Alter: Worried About America? Visit a Boys & Girls Club
The political world is so toxic that I needed some relief, so I tuned into a reality show more real than anything on television. I wasn’t disappointed. The stories I heard were at once harrowing and inspirational. And they were deeply connected to the future of the country.
This week, I served as one of five judges in the Boys & Girls Clubs of America National Youth of the Year competition. This is like the Miss America pageant, except that instead of judging contestants by how they look in a ball gown, we were assessing things like “Moral Character,” “Public Speaking” and “Obstacles Overcome.”
Talk about a man-bites-dog story: The adults in the room — from a senior White House official to an executive with Major League Baseball — stood in awe of 17- and 18-year-olds.
In a better world, the Youth of the Year competition would be on television; there was plenty of suspense over who the winner would be. Of course, stories of young people doing well and serving their communities wouldn’t make for a juicy series. Or would it? “The Situation” in these kids’ lives is a lot more compelling than getting a tan and going to the gym.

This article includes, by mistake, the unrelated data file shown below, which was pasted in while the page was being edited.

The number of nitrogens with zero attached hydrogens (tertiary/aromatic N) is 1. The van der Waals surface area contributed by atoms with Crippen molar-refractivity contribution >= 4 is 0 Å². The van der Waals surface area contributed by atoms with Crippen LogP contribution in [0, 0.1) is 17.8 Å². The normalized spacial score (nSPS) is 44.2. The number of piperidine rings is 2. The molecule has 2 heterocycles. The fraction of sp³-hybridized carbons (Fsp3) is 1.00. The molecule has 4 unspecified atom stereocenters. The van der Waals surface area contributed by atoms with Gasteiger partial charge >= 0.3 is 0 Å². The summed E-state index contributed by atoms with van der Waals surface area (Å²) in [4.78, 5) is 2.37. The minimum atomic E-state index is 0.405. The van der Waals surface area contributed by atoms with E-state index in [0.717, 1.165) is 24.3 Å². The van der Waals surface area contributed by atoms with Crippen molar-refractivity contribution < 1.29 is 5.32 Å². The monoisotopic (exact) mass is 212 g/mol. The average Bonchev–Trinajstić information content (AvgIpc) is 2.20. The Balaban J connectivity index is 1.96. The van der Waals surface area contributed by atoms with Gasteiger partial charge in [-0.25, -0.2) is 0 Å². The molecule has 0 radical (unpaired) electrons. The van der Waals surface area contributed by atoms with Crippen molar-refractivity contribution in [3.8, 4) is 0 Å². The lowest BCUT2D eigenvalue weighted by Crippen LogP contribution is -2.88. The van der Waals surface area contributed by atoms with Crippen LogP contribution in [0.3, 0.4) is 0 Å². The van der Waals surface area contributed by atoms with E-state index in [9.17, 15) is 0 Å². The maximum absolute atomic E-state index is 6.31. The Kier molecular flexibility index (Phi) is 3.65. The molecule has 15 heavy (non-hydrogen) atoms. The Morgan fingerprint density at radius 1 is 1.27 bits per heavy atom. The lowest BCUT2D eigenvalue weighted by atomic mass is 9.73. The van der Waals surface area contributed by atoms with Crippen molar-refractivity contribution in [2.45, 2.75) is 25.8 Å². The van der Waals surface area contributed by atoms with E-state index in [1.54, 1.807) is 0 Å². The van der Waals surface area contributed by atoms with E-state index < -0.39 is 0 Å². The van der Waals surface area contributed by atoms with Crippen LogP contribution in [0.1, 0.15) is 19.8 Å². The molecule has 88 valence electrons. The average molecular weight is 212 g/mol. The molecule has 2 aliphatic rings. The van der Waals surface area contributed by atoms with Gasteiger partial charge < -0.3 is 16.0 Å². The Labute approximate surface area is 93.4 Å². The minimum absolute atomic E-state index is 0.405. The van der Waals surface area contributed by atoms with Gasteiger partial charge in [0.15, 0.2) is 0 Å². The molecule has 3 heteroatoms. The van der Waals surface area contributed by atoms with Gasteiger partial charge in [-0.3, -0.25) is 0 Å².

4.1 Million Kids
With little notice, the 4,000 Boys & Girls Clubs in impoverished areas of all 50 states have become a vital part of the social safety net. They serve about 4.1 million kids under 18. That’s more than a quarter of the population of so-called at-risk young people, the ones who would end up in jail, on drugs or mired in deep poverty without early intervention.
Once they realize it’s not uncool to show up, boys, in particular, routinely say that the club saved their lives. In most poor rural and urban areas nowadays, the only social anchors are the church, the school and the Boys & Girls Club. It’s hard to find an Indian reservation or housing project that doesn’t have one.
This year’s finalists each beat hundreds of others with a daunting combination of essays and recommendations that only hinted at how impressive they are in person. All the judges were blown away by our one-on-one interviews, and again when the students delivered five-minute memorized speeches. Read More…